Tahlequah Daily Press

Local News

June 9, 2014

Planting for peace

Former Tahlequah resident serving as liaison in Jerusalem

TAHLEQUAH — Stories in the Bible can become more real for those visiting ancient cities like Bethlehem. For someone serving in ministry in this part of the world, social and political events are added to that perception.

Former Tahlequah resident Kristen Brown, an ordained elder, is a liaison in Jerusalem with the General Board of Global Ministries of the United Methodist Church.

In her third year at this global office in Palestine on the West Bank, she not only works with Methodists and other groups from America but Britain and the World Methodist Council.

In Jerusalem, responsibilities Brown enjoys include coordinating the work of Volunteer In Mission Teams when they’re in Palestine and Israel, such as planting trees, picking olives, painting, light construction, spending time in schools, assisting with elder care centers and with special needs children.

“I also speak to pilgrimage groups and connect with our partners and projects, one of which is Tent of Nations,” said Brown.

Tent of Nations is a 100-acre farmland of the Nassar family, a Christian family surrounded by three illegal Jewish settlements in the Judean hills near Bethlehem.

“Israel wants to build a settlement on their land,” she said. “The Nassar family has a land deed from 1916, and since 1991 they’ve been in court trying to hang on to their land.”

Two years ago, the Tahlequah First United Methodist children raised funds which enabled four water systems to be installed at the Tent of Nations, said Brown, and a tree was planted in their honor.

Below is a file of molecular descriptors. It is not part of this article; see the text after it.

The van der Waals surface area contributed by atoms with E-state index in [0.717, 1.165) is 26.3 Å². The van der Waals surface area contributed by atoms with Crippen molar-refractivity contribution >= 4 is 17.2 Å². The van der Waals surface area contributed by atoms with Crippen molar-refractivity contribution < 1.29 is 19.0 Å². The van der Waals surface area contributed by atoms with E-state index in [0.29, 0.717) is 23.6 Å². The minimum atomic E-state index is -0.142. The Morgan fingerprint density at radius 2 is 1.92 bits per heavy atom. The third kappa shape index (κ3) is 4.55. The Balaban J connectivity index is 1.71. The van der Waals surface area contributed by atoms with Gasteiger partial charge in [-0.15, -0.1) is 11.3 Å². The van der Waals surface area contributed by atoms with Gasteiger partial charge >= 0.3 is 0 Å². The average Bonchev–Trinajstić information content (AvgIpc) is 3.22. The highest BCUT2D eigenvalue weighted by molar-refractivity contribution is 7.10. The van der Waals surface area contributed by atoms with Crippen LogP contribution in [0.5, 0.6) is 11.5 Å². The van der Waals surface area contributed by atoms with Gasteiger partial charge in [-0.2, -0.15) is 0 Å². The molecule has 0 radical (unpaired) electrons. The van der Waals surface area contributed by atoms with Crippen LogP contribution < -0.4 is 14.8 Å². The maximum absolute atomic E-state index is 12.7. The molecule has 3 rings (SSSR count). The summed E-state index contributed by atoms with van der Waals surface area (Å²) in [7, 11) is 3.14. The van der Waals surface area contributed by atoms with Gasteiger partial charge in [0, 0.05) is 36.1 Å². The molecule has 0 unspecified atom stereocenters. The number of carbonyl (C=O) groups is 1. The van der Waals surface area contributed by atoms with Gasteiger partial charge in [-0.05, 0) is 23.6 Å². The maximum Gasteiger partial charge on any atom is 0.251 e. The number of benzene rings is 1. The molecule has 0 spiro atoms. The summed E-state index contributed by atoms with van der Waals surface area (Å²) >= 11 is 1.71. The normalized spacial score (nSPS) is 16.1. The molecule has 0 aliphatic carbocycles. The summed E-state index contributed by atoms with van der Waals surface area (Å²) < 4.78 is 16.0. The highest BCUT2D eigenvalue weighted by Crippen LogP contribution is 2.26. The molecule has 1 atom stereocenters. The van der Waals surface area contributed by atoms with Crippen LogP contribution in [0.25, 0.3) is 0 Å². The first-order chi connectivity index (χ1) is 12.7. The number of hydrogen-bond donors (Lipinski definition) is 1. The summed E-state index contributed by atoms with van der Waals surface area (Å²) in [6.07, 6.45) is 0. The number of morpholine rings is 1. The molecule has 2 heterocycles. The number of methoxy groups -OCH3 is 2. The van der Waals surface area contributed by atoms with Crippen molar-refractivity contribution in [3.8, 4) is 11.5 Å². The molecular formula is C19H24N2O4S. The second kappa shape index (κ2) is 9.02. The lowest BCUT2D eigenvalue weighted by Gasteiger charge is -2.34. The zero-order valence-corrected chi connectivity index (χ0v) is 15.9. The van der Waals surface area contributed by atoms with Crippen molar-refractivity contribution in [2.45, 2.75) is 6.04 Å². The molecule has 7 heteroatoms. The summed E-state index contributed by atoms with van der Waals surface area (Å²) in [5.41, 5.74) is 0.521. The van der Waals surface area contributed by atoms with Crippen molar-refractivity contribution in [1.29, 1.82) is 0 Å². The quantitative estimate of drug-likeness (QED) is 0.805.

“I arrived in Tahlequah on May 17 and got word that 1,500 fruit trees were bull-dozed on the Nassar family land outside Bethlehem, a terrible loss. Some of those olive trees live 1,000 years,” she said. “The family is not permitted to build on their land.”

Since the 1960s, the Methodist Church has been in support of this family, Brown said.

“We stand in solidarity through nonviolent acts of resistance. Planting trees is one of those acts.”

The Tent of Nations was intended by the family to be a place people from all over the world could come, Brown said. They offer summer camps to children from Bethlehem area and give them a place to run and be with nature.

“By helping the Tent of Nations, we’re helping other Palestine families on that hillside. They all work together, because if one goes, they all go,” she said. “My hope is when Oklahoma Bishop [Robert} Hayes comes to visit in December with other clergy, we’ll be able to replant more trees sponsored by the United Methodist Conference.”

Another nonviolent act of resistance Brown is involved with is attending the Crimbian Monastery for Friday worship services.

“Israel plans to build a wall separating the monastery from the greater Bethlehem area, which will keep people from going to the monastery and children from attending school,” she said.

For more than three years, people have been meeting every Friday

“As a result, Israel has postponed building the wall,” said Brown. “I feel that shows some kind of result. We continue to pray the wall will not be built there.”

During a recent visit home to Tahlequah to visit with family, she attended the United Methodist annual conference as a voting delegate and got her driver’s license renewed.

“At the conference I saw colleagues and friends, talked about volunteer mission teams and pilgrimages and how we can all work together,” said Brown.

In a region of the world often in the news for terrorism, Brown said she still travels and participates in community events.

“If I live in fear, I don’t need to be there. This morning, in Tulsa, there was a shooting. Do you feel safe here?” she asked, “I choose to live a full life. Another nonviolent act of resistance is the freedom of movement, going places, and doing things.”

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